being exposed to Perry gloves after 1990. As I
testified, I usually wore Perry examination gloves
during 1984 to 1990.
However, my testimony also confirms I was an
operating room nurse during the entire period from
1984 through my October 9, 1996 latex allergy
reaction, and that during those years part of my
duties was to open packages of sterile surgeon's
gloves and put them on the surgeons after they
washed up and as they going [sic] into surgery.
I also specifically testified that I recalled
the surgeon gloves used during that period
included Perry gloves during the entire period,
including 1996. [Whalen Dep.], at pp. 337-39
I, therefore, dispute that I was not exposed to
Perry gloves worn by others in my workplace during
the entire period I was employed as an operating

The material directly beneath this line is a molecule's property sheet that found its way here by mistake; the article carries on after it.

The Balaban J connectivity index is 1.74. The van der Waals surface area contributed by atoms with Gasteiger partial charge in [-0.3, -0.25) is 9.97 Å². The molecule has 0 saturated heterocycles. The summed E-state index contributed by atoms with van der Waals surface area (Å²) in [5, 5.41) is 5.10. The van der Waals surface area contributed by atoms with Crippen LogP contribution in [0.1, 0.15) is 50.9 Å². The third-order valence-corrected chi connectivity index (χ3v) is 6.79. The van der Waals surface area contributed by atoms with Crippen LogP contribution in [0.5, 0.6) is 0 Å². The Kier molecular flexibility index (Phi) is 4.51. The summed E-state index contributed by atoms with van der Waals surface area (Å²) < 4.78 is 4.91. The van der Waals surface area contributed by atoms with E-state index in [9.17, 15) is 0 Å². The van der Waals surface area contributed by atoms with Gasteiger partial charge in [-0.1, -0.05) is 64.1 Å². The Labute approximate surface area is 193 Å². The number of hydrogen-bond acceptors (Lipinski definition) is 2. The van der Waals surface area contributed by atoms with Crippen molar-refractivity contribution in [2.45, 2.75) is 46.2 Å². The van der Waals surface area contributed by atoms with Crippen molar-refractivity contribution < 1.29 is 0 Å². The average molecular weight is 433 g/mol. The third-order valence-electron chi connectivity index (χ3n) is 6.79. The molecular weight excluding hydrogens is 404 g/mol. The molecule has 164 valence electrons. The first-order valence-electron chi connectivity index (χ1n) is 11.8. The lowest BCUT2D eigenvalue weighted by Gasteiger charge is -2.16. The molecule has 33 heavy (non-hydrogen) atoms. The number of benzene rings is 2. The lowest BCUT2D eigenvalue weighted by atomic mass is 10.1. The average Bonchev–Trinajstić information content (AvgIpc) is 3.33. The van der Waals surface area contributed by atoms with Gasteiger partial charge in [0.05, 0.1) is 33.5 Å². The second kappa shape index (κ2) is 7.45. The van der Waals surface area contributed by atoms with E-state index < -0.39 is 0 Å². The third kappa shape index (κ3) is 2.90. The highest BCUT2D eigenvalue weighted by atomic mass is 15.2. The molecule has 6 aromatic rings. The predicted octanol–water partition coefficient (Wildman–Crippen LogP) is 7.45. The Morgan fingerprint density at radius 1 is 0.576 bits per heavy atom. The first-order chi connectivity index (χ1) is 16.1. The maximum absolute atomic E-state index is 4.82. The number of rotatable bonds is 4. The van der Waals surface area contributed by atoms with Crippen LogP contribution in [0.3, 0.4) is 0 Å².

room nurse at Columbia Presbyterian from 1984
(Whalen Aff. ¶¶ 3-5) (emphasis added).
Defendants urge the Court to disregard Vera Whalen's affidavit because
some portions of her deposition clearly indicate that the gloves Vera
Whalen was exposed to after 1990 were not manufactured by Smith &
Nephew. (Reply at 3-4). Presumably, Defendants are relying on the
principle that a court should disregard a party's affidavit that
contradicts her own prior deposition testimony. See Mack v. United
States, 814 F.2d 120, 124 (2d Cir. 1987).
The Court has examined the deposition pages cited in Vera Whalen's
affidavit. The testimony on those pages supports an inference that Vera Whalen was exposed to Perry gloves worn by
other individuals after 1990, and her affidavit unambiguously states that
she was exposed to Perry gloves worn by others through 1996. Although
Mrs. Whalen's affidavit statement that she was exposed to Perry gloves
worn by others through 1996 appears to contradict other portions of her
deposition testimony, the affidavit statement is not inconsistent with
her deposition testimony at pages 336-38 and 345, and thus the affidavit